Unforunately, in our society you can always find someone who objects something. I know PETA has objected to the use of animal mascots and various women's groups have objected to the use of certain logos (and some universities may have changed those logos in the latter case). Should the NCAA leave the determination of the offensiveness and use of those logos to those groups? The NCAA does not want to be in the business (e.g., in their post-season sanctioned championships) of offending significant segments of the population that might view the use of the logos/names, without tribe approval, as rascist. But, circling back to the legal point, did the NCAA's members, in joining the NCAA, give the organization that much authority over their university operations? I bet UND is going to say they never specifically consented as part of their voluntary membership and related documents and that it is unreasonable to presume they so consented or would have so consented at the time of joining on a matter such as this not specifically addressed by the membership documents.

UND probably could cover up some of the offending logos if they participate in post-season play. Maybe not all - the basketball floor? But I think you underestimate the damage to the mark done by the NCAA stigmatizing it as hostile, offensive, etc. If the well known NCAA comes out and brands your mark as racist, well sure, maybe they will let you cover it up during postseason play and use it during the rest of the year, but are you as an institution really going to continue to use it during the rest of the year after it has been so publicized and derided? Will Nike, which pays to put its swish logo above your mascot logo on your uniforms and t-shirts, continue to do so after the NCAA has said your mark is hostile and abusive? Is ESPN2 going to televise your nationally ranked collegiate hockey team? I don't think so. And I think these are real, non-speculative damages.

I agree with you that in the short term, the publicity from the dispute may very well increase merchandise sales. But if they are forced to change the mark? A temporary boost as people restock? Maybe. But what if the new mark is less popular? And what about the pissed alumni who refuse to buy the new merchandise and maybe cut back on their university donations? In the early 70's before I attended my alma mater, it switched from the "Indians" to the "Cardinal" (good, prescient decision to switch, but lame name they switched to; the first replacement name chosen by the students, the "robber barons" was apparently considered to be a poor reflection on the university). There should be evidence in that case of what happened - did merchandising go up or down? Rumour had it that alumni donations went down for awhile. True?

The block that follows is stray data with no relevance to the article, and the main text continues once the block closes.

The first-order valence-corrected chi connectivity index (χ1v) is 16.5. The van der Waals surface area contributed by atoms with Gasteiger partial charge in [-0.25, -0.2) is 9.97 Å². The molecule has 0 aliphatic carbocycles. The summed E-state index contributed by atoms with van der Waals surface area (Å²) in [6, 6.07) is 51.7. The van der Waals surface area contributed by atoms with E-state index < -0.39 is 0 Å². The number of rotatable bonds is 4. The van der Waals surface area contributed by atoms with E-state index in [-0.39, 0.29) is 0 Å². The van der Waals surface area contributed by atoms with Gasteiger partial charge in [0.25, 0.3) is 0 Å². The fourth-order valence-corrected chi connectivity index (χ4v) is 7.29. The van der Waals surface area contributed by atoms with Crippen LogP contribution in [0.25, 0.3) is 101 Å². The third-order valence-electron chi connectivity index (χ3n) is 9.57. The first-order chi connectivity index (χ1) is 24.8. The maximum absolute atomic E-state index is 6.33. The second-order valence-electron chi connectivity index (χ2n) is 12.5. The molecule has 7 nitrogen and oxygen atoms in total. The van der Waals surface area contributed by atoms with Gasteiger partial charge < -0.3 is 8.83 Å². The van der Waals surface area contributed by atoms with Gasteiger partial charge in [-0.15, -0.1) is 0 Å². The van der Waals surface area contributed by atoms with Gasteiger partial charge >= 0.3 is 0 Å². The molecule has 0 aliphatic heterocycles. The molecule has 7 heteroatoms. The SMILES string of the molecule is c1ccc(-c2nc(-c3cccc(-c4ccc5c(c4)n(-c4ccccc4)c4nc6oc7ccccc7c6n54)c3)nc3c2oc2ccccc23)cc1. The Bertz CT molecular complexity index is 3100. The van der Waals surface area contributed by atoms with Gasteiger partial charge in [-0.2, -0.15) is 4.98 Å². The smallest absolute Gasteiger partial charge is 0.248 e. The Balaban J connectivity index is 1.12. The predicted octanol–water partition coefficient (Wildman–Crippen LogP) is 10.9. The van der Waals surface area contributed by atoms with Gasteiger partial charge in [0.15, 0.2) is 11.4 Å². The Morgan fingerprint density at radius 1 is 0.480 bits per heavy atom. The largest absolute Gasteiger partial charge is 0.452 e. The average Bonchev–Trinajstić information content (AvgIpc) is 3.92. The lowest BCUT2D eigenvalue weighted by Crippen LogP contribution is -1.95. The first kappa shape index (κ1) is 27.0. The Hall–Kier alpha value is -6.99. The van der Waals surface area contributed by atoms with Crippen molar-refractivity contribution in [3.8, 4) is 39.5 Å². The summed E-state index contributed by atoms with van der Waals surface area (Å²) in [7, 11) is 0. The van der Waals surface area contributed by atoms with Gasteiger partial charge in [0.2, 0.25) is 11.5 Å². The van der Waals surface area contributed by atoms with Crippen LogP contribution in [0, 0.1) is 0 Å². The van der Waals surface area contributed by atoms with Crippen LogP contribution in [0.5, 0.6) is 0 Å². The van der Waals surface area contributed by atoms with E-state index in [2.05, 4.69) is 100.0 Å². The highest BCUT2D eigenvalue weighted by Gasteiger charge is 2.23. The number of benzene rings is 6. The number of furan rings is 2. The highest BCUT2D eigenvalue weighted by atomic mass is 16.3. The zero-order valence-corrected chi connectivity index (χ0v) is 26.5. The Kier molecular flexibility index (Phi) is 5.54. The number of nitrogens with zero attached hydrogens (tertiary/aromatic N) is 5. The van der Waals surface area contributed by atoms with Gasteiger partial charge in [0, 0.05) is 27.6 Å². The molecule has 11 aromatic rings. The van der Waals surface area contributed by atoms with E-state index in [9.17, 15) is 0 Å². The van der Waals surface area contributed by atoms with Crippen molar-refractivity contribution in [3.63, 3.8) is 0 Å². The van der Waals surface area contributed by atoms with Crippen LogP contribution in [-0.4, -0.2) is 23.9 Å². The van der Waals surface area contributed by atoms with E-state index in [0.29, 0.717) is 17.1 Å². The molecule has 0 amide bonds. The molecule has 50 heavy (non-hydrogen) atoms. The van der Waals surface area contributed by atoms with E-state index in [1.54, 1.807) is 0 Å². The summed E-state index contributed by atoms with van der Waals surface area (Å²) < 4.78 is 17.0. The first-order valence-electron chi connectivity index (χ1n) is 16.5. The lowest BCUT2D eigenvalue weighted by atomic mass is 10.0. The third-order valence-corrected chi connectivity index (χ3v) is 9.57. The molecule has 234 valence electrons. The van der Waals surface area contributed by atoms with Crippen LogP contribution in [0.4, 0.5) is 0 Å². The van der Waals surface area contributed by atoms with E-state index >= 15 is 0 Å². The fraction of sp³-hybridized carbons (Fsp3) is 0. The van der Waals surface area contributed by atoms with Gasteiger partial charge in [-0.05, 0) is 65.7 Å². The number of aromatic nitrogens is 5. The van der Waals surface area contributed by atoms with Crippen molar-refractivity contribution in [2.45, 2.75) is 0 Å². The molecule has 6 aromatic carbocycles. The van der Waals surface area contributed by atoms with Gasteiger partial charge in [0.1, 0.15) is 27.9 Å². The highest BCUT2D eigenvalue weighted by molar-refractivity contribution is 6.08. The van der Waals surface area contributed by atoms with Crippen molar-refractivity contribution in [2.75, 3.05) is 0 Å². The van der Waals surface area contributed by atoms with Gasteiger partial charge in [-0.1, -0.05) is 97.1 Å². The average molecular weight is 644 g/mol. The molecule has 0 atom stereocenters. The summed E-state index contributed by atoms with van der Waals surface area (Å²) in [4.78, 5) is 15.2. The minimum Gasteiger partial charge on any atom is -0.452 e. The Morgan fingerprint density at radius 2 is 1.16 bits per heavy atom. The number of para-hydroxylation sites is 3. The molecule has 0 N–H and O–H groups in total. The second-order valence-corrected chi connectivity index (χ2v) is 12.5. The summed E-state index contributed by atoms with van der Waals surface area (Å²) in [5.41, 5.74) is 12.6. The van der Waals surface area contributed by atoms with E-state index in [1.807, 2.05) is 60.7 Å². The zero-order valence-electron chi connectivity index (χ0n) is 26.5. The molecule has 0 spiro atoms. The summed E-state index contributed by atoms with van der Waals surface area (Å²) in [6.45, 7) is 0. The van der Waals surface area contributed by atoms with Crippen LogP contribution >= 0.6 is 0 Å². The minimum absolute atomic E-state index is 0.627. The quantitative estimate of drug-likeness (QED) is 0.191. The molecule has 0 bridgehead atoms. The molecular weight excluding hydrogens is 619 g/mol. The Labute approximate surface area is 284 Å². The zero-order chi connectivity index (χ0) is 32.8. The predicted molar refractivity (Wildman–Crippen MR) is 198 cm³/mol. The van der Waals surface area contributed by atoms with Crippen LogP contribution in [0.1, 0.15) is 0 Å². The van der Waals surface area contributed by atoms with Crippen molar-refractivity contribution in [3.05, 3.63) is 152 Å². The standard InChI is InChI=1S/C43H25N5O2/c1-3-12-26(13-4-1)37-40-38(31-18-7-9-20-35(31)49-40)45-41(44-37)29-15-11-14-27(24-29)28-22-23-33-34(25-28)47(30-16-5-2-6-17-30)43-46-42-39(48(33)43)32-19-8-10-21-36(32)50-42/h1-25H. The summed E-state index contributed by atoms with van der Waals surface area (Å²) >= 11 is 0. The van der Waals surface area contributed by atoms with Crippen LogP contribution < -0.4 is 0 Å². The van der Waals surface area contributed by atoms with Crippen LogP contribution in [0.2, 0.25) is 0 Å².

And, the choice of the new name and logo may have as much or more to do with the level of subsequent merchandising sales than how popular the old logo was.

On the restraint of trade/antitrust point, UND is not prevented from competing, subject to a big "If" . . . if they agree to abide by all the rules of the NCAA including the masking/covering up of the logo during postseason play, plus all the other myriad of NCAA rules and regulations. If I want to stay and gamble at a particular casino in Vegas and I don't like their room agreement, I can choose another casino in which to stay and play. If all the casino's get together and agree to standard terms and conditions, there might be a restraint of trade. Where there is a single organization which regulates access to various activities, with no practical alternative, at what point can its actions violate antitrust sanctions? I'm betting that the NCAA's attorneys were the ones telling them not to broaden their restrictions on logos from post-season play to regular seasons. Likely, this was a result of a distinction in NCAA authority as to post-season NCAA sanctioned championships and regular season play which tends to fall under the purview of the conferences. But I bet there were also antitrust considerations. And I also bet the NCAA purchased the NIT basketball tournament not just as a prudent business decision, but in part from a real fear of losing the lawsuit with the NIT.